Panel Organizers: Stephanie Friede (Duke University) and Georgia Hartman (UC Irvine)
This panel is concerned with the processes by which new objects of speculation come into being. Standardized systems of measurement allow goods to be abstracted from the social, political, and ecological contexts in which they are situated, rendering them legible to the market. The process of measurement–performed by well trained assessors, surveyors, economists, and other experts–is never as value-free as the graphs and maps they produce seem to suggest. We maintain that acts of quantification and measurement are but one way of thinking about spaces and places. From maps of atmospheric circulation that transform wind into an exchangeable commodity to the detailed processes for calculating land and home value, this panel will explore the culturally specific, contingent, and oft contested processes by which measurement and markets work to render new spaces and objects legible to investment. Papers will confront the following questions, among others:
- What methods, measurements, and calculative technologies are used to turn goods into exchangeable commodities?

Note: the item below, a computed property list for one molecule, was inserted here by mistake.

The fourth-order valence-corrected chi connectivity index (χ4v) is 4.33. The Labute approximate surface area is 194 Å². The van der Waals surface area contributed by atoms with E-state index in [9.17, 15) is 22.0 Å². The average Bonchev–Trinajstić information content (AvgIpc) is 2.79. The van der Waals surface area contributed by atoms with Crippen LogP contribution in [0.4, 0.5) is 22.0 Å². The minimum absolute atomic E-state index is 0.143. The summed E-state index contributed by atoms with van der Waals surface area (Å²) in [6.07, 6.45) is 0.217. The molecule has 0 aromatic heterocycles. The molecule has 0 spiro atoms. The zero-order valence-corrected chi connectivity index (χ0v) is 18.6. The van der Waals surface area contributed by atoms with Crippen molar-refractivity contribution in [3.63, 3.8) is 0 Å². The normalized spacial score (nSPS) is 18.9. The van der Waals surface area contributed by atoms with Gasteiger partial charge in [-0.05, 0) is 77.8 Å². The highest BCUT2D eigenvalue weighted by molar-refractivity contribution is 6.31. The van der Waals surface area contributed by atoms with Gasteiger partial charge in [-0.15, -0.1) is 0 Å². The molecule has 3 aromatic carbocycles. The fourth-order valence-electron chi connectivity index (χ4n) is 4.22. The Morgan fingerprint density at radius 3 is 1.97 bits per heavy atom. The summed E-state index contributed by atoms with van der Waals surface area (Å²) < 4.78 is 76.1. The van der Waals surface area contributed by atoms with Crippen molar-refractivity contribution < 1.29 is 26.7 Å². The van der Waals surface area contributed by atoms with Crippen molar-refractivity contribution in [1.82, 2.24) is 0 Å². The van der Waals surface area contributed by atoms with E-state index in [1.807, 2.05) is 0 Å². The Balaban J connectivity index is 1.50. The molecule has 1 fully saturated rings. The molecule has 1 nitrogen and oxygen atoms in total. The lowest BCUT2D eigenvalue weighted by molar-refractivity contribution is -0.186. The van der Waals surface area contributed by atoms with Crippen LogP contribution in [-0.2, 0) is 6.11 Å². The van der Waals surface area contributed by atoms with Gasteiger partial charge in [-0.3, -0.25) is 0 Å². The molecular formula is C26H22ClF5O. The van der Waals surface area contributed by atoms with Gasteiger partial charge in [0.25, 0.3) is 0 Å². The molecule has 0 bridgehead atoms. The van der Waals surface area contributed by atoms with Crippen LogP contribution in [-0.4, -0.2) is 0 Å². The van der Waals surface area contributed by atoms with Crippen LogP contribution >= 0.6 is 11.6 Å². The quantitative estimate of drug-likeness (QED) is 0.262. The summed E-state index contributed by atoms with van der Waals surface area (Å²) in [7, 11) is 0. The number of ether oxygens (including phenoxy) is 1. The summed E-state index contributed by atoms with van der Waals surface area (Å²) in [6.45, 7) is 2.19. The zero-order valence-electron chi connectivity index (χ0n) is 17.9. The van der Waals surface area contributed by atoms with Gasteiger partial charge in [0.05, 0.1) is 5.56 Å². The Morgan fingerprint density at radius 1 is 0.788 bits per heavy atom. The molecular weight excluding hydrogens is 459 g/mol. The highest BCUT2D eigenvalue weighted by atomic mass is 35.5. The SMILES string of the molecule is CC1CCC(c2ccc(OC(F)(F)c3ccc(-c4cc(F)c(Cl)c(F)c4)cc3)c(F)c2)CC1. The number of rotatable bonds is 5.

- How does measurement constitute a way of knowing and how does it in turn shape understandings of and interactions in social and ecological environments?
- What is involved in making particular measurement methods accepted practice for marketizing specific kinds of goods?
- When expert ways of knowing and quantifying become accepted practice, what other ways of knowing are silenced in that process?
Please submit a paper title and abstract of no more than 250 words by April 3, 2017 to Stephanie Friede (firstname.lastname@example.org) and Georgia Hartman (email@example.com). Notifications will be sent no later than April 10th. Please title the subject of your email, “Measurement Panel Submission.” Please email with any questions.